Learning Outcomes:
  Core Learning Outcomes

  1. begin the process of developing a framework for making ethical decisions in the field of communication
  2. engage in the discussion of ethical issues in a peaceful, thoughtful atmosphere and, thus, be better prepared to make ethical decisions as a communications professional in a crisis
  3. participate in ethical dialogue illustrating the dynamic nature of philosophical practice
  4. develop a working understanding of the basic principles of communication law


Core Assessment:


Goals of the core curriculum in communication arts journalism: 



“Ethical thinking:



     In the core curriculum successful students consider at least these elements of the profession:



·        Consider the role of the communication professional in the community and what role they will personally play in the community as professionals



·        Consider the role of communication in the cultural conversation of the community



·        Consider their professional values and their personal values with an eye toward whether these values are in harmony



·        Consider their own purpose as professional communicators



·        Consider the specific role the journalist plays in society; duties and power begin the process of developing a framework for making ethical decisions in the field of communication” 



CA 302 Communication Ethics and Law -- Course Objectives: 



Engage in the discussion of ethical issues in a peaceful, thoughtful atmosphere and, thus, be better prepared to make ethical decisions as a communications professional in a crisis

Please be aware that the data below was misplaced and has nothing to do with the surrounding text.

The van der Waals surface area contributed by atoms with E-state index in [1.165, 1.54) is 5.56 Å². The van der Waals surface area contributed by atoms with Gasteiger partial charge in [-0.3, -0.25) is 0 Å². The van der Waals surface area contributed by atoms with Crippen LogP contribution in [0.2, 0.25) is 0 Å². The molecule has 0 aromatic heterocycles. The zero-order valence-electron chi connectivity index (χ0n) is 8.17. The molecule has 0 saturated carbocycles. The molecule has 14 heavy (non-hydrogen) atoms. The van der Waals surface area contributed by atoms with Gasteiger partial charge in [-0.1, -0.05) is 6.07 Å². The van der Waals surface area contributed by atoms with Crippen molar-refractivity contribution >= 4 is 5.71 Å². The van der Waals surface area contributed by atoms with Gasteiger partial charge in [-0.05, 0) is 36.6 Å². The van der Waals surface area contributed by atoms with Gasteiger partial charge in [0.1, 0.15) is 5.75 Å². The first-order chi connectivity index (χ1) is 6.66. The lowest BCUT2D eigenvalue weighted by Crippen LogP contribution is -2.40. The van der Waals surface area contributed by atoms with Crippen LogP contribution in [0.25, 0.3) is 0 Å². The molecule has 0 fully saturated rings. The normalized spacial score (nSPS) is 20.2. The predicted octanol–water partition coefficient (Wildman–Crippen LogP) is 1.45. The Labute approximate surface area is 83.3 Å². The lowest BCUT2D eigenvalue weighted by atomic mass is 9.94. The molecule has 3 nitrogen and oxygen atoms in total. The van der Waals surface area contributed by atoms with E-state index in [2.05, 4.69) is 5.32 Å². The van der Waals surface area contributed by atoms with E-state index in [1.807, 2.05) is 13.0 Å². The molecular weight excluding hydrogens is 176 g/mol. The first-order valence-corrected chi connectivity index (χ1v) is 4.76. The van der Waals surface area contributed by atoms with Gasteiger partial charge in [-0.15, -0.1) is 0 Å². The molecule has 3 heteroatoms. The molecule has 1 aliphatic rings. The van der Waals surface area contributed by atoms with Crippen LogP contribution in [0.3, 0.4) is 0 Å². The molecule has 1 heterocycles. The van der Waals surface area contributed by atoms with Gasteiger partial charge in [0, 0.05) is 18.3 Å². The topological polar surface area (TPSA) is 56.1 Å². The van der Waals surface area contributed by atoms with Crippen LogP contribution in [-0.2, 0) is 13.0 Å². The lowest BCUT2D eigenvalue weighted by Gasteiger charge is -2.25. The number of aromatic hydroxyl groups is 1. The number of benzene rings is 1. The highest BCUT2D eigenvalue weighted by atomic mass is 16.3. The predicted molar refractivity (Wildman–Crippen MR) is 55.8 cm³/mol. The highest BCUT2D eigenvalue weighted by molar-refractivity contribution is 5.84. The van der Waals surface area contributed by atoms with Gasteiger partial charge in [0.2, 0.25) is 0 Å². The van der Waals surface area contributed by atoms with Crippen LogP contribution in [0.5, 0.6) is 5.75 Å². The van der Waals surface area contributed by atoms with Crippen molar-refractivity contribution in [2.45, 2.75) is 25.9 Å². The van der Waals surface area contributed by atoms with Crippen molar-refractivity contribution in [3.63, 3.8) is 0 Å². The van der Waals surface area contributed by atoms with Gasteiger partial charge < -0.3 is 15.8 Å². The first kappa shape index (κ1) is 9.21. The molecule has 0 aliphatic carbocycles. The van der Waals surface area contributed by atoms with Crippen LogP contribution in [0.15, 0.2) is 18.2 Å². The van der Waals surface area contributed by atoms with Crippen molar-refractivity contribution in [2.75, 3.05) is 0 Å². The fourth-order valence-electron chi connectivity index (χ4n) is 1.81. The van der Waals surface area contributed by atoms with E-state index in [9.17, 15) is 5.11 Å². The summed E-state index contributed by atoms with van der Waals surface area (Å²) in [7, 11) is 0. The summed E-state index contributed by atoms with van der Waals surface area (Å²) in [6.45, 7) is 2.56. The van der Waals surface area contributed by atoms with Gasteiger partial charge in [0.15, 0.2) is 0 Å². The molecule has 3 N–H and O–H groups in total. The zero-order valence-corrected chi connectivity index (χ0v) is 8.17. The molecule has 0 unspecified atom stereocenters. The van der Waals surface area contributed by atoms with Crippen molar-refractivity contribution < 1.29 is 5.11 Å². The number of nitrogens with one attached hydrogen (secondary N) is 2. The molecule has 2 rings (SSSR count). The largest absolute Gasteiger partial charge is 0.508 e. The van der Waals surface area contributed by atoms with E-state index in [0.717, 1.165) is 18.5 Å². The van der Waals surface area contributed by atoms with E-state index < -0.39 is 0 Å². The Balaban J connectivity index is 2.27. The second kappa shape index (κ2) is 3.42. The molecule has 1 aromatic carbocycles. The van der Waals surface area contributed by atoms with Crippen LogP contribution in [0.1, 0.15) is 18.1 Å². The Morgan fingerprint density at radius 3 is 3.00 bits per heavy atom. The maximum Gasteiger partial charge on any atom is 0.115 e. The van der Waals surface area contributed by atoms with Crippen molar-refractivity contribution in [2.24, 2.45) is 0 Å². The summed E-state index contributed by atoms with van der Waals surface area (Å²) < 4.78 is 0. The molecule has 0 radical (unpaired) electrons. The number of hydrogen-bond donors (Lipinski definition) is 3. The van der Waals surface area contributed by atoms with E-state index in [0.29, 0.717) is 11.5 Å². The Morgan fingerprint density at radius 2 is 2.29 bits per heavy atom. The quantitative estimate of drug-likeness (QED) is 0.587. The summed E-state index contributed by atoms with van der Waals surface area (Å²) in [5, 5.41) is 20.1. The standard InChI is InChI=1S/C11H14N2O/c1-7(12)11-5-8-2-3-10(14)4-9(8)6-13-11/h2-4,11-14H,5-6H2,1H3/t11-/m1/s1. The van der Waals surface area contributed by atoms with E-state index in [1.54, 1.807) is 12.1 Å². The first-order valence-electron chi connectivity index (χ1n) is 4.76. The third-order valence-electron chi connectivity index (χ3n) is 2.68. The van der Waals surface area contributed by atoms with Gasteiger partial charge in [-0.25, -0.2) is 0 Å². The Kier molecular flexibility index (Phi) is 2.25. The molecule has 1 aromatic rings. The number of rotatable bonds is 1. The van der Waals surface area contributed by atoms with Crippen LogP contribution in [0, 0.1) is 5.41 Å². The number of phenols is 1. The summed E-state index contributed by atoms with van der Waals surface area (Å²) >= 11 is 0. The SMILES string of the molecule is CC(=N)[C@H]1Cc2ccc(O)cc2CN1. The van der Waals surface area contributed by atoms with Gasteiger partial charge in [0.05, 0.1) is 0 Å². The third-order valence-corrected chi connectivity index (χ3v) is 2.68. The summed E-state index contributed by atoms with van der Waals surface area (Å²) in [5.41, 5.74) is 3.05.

Participate in ethical dialogue illustrating the dynamic nature of philosophical practice  



Develop a working understanding of the basic principles of communication law  



Core Competency  



“Final paper -- Four-page reaction paper.  Topic to be announced.  Will examine ethical problem-solving techniques.” 



Here is the final paper from Spring 2006 with the working rubric: 



Final reaction paper



Communication Ethics and Law CA 302



Spring 2006 / Mr. Lofflin



Directions: Write a succinct four-page paper in which you apply all the philosophers and philosophies we have studied this semester to evaluate and clarify the story written by Roberta Clemente about the high school teacher from and ethical point of view rather than a legal point of view. (100 points) Due at the final. 



1.        Begin by briefly discussing the ethical conflicts that make this story a problem for the reporter.



2.       To introduce the issue of lying, let's say Roberta Clemente obtained her interview with the principal by telling him she was working on a positive story about Leslie Gore's accomplishments as a teacher. Your reaction should be based on Professor Bok's decision-making strategy? Does Kant have anything to say about this question? What about Aristotle?



3.        Issues of public vs. private persons are part of this scenario. Adapt Professor Bok and use John Rawls to draw the line here on whether you think the reporter ought to investigate this teacher's past and publish the results.